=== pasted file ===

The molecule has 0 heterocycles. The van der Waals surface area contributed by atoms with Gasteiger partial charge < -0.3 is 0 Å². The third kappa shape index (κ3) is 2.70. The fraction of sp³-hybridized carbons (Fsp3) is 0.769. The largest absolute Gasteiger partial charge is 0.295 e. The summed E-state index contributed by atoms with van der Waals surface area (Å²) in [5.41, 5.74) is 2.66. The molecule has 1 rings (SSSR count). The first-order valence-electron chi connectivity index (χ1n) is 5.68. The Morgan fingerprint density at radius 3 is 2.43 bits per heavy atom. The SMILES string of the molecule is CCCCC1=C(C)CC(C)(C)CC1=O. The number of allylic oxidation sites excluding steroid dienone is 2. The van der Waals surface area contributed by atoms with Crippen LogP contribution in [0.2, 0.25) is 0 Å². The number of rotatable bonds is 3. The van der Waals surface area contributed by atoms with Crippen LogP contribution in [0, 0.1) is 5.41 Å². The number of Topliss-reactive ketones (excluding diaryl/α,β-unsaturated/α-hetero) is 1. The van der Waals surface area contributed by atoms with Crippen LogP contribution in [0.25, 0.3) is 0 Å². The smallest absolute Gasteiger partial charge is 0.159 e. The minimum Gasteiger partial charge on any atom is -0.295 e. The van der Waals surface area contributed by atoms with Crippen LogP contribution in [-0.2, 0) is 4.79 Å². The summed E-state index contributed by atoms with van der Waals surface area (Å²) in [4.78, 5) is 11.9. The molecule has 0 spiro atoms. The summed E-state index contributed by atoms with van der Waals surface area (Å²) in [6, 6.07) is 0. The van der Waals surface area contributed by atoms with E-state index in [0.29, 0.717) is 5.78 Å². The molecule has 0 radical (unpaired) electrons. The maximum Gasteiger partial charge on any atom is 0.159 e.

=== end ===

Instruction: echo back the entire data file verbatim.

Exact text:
The molecule has 0 heterocycles. The van der Waals surface area contributed by atoms with Gasteiger partial charge < -0.3 is 0 Å². The third kappa shape index (κ3) is 2.70. The fraction of sp³-hybridized carbons (Fsp3) is 0.769. The largest absolute Gasteiger partial charge is 0.295 e. The summed E-state index contributed by atoms with van der Waals surface area (Å²) in [5.41, 5.74) is 2.66. The molecule has 1 rings (SSSR count). The first-order valence-electron chi connectivity index (χ1n) is 5.68. The Morgan fingerprint density at radius 3 is 2.43 bits per heavy atom. The SMILES string of the molecule is CCCCC1=C(C)CC(C)(C)CC1=O. The number of allylic oxidation sites excluding steroid dienone is 2. The van der Waals surface area contributed by atoms with Crippen LogP contribution in [0.2, 0.25) is 0 Å². The number of rotatable bonds is 3. The van der Waals surface area contributed by atoms with Crippen LogP contribution in [0, 0.1) is 5.41 Å². The number of Topliss-reactive ketones (excluding diaryl/α,β-unsaturated/α-hetero) is 1. The van der Waals surface area contributed by atoms with Crippen LogP contribution in [0.25, 0.3) is 0 Å². The smallest absolute Gasteiger partial charge is 0.159 e. The minimum Gasteiger partial charge on any atom is -0.295 e. The van der Waals surface area contributed by atoms with Crippen LogP contribution in [-0.2, 0) is 4.79 Å². The summed E-state index contributed by atoms with van der Waals surface area (Å²) in [4.78, 5) is 11.9. The molecule has 0 spiro atoms. The summed E-state index contributed by atoms with van der Waals surface area (Å²) in [6, 6.07) is 0. The van der Waals surface area contributed by atoms with E-state index in [0.29, 0.717) is 5.78 Å². The molecule has 0 radical (unpaired) electrons. The maximum Gasteiger partial charge on any atom is 0.159 e.